South Korea 's 4th Jecheon International Music & Film Festival (JIMFF) has announced the line-up for its inaugural competition section and a new pre-production support programme for music films.

The fest will open with senior citizens' rock n' roll chorus documentary Young@Heart - Stephen Walker's UK film which also screened in Sundance; and close with actor/director Tom McCarthy's film The Visitor, which film screened in Toronto and went from a four-screen release to 224 in six weeks.

Programmer Jeon Jin-soo commented, 'Last year's opening film Once [a word-of-mouth sleeper hit in Korea] became such a success in theatres with high album sales, that there was a lot of pressure in selecting the opening and closing films.'

Film music composer and the festival's founding director Cho Sung-woo said, 'We are proud to have discovered and cultivated new talent, and are solidifying our unique position as a music specialty film festival with this new World Music Film Today competition section and a pre-production support fund. We are also striving to redress neglected history. This year we are awarding the late Jeon Jung-geun (The Marines Who Didn't Come Home, The Geisha Of Korea), who composed music for 430 films in the 60s and 70s.'

The festival will screen 82 films from 30 countries August 14 - 19. JIMFF takes place in the city of Jecheon, about two hours south of Seoul by car. With its forest parks, lake, mountains, famous temple and traditional village, the city has often been a location for TV drama and film shoots - including the upcoming period piece The Divine Weapon.

The fest will continue to hold the New Artist Discovery contest in which five selected teams of musicians play on the streets of Jecheon and the winner is given an album deal. Last year's winner Cosmos Hippies opened yesterday's press conference to high praise.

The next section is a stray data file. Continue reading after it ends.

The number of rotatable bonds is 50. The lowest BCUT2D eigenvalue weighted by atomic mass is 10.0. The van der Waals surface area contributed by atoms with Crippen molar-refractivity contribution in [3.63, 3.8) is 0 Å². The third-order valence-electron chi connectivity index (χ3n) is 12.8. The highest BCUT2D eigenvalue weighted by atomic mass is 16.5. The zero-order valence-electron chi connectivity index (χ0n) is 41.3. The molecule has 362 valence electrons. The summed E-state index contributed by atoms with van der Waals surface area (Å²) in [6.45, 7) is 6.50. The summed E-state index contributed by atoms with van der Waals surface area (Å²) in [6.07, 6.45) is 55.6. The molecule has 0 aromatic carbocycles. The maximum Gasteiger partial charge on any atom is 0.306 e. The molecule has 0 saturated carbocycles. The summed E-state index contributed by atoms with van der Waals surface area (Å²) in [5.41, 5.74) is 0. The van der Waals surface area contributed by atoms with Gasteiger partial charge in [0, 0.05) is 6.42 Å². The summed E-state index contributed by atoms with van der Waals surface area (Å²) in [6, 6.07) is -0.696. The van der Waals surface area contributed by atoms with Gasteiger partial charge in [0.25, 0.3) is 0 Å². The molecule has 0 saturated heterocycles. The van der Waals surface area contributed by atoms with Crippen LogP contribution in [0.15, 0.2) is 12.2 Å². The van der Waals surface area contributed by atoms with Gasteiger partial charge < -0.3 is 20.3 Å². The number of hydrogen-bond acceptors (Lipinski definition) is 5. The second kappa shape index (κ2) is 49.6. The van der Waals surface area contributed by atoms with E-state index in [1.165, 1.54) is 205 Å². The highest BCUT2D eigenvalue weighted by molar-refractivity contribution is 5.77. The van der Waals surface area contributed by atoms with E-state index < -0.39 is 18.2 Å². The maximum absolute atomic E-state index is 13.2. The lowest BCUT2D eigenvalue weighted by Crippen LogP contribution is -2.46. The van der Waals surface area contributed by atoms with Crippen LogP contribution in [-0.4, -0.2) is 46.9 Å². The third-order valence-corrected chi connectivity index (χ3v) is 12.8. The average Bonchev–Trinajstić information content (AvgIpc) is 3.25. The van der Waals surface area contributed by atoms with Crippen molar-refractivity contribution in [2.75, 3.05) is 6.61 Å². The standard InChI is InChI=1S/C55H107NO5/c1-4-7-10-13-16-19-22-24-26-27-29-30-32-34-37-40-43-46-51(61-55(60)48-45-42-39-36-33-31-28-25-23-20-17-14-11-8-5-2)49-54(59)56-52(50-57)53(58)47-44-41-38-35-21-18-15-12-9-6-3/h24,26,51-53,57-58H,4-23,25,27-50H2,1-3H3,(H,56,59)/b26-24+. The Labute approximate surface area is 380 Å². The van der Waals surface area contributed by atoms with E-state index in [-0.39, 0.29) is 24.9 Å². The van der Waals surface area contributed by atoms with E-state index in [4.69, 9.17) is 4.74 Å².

A jury (to be announced) will award a $10,000 prize and a $5,000 prize to two films in the inaugural competition section. This will include US animation Sita Sings The Blues by Nina Paley, Taiwanese documentary Stars by Hsu Ming-chun, and Slovenian comedy Tractor, Love & Rock n' Roll by Branko Djuric.

The pre-production support fund, created to cultivate music films and create an international network of filmmakers, will provide up to 60% of a film's budget, up to a maximum of $20,000 and provide post-production services including music recording and sound mixing. In addition, if 30% or more of the film's shooting occurs in Jecheon, the city will provide support for food and accommodations.

JIMFF also holds the Jecheon Film Music Academy which comprises lectures and forum discussions with directors and music composers such as Hur Jin-ho (One Fine Spring Day) and Peter Kam, who won the Best Music award at Berlin for Pang Ho-Cheung's Isabella.

'We screen all sorts of films in which music plays an important role, not just musicals,' said programmer Jung Woo-jung. 'There is no academic definition of a music film, and we're looking to discuss that here, highlighting the advent of sound in Hollywood films, starting with the first talkie, The Jazz Singer, in 1927 through to the 1940s.'

Performances around the city throughout the festival will include a concert by Ulrich Kodjo Wendt and Anne Wiemann set to the 1934 Russian silent film Happiness, and top groups such as Jaurim, DJ DOC & Buda Family, and MAU Project, a band of African and Japanese free jazz musicians.